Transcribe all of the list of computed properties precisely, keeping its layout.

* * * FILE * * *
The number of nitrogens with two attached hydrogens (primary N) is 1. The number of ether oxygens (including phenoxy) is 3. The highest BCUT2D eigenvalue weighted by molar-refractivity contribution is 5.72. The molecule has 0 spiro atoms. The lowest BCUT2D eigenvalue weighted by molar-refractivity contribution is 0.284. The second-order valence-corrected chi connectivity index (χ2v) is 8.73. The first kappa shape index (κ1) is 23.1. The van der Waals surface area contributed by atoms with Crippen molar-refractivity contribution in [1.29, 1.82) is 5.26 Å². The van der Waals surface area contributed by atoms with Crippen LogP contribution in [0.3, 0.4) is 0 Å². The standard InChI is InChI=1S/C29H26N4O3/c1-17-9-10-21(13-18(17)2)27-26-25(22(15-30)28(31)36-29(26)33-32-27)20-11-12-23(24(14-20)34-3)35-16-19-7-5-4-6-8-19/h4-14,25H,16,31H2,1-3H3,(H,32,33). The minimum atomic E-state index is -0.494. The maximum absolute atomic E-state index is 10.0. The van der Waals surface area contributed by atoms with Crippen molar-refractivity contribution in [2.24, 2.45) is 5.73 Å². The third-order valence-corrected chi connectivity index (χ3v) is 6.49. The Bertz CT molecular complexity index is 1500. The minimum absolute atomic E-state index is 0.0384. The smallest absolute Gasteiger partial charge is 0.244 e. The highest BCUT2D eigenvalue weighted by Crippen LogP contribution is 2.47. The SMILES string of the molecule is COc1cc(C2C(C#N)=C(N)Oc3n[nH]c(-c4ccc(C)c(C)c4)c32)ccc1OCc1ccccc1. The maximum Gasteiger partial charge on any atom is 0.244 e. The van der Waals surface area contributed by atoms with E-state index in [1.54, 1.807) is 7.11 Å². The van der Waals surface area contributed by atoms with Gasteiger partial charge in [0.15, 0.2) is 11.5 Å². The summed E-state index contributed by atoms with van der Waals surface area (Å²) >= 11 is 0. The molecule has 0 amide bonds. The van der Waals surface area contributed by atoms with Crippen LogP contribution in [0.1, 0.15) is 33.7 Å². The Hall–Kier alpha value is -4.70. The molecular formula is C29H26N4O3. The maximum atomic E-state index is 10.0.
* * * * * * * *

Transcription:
The number of nitrogens with two attached hydrogens (primary N) is 1. The number of ether oxygens (including phenoxy) is 3. The highest BCUT2D eigenvalue weighted by molar-refractivity contribution is 5.72. The molecule has 0 spiro atoms. The lowest BCUT2D eigenvalue weighted by molar-refractivity contribution is 0.284. The second-order valence-corrected chi connectivity index (χ2v) is 8.73. The first kappa shape index (κ1) is 23.1. The van der Waals surface area contributed by atoms with Crippen molar-refractivity contribution in [1.29, 1.82) is 5.26 Å². The van der Waals surface area contributed by atoms with Crippen LogP contribution in [0.3, 0.4) is 0 Å². The standard InChI is InChI=1S/C29H26N4O3/c1-17-9-10-21(13-18(17)2)27-26-25(22(15-30)28(31)36-29(26)33-32-27)20-11-12-23(24(14-20)34-3)35-16-19-7-5-4-6-8-19/h4-14,25H,16,31H2,1-3H3,(H,32,33). The minimum atomic E-state index is -0.494. The maximum absolute atomic E-state index is 10.0. The van der Waals surface area contributed by atoms with Crippen molar-refractivity contribution in [2.24, 2.45) is 5.73 Å². The third-order valence-corrected chi connectivity index (χ3v) is 6.49. The Bertz CT molecular complexity index is 1500. The minimum absolute atomic E-state index is 0.0384. The smallest absolute Gasteiger partial charge is 0.244 e. The highest BCUT2D eigenvalue weighted by Crippen LogP contribution is 2.47. The SMILES string of the molecule is COc1cc(C2C(C#N)=C(N)Oc3n[nH]c(-c4ccc(C)c(C)c4)c32)ccc1OCc1ccccc1. The maximum Gasteiger partial charge on any atom is 0.244 e. The van der Waals surface area contributed by atoms with E-state index in [1.54, 1.807) is 7.11 Å². The van der Waals surface area contributed by atoms with Gasteiger partial charge in [0.15, 0.2) is 11.5 Å². The summed E-state index contributed by atoms with van der Waals surface area (Å²) >= 11 is 0. The molecule has 0 amide bonds. The van der Waals surface area contributed by atoms with Crippen LogP contribution in [0.1, 0.15) is 33.7 Å². The Hall–Kier alpha value is -4.70. The molecular formula is C29H26N4O3. The maximum atomic E-state index is 10.0.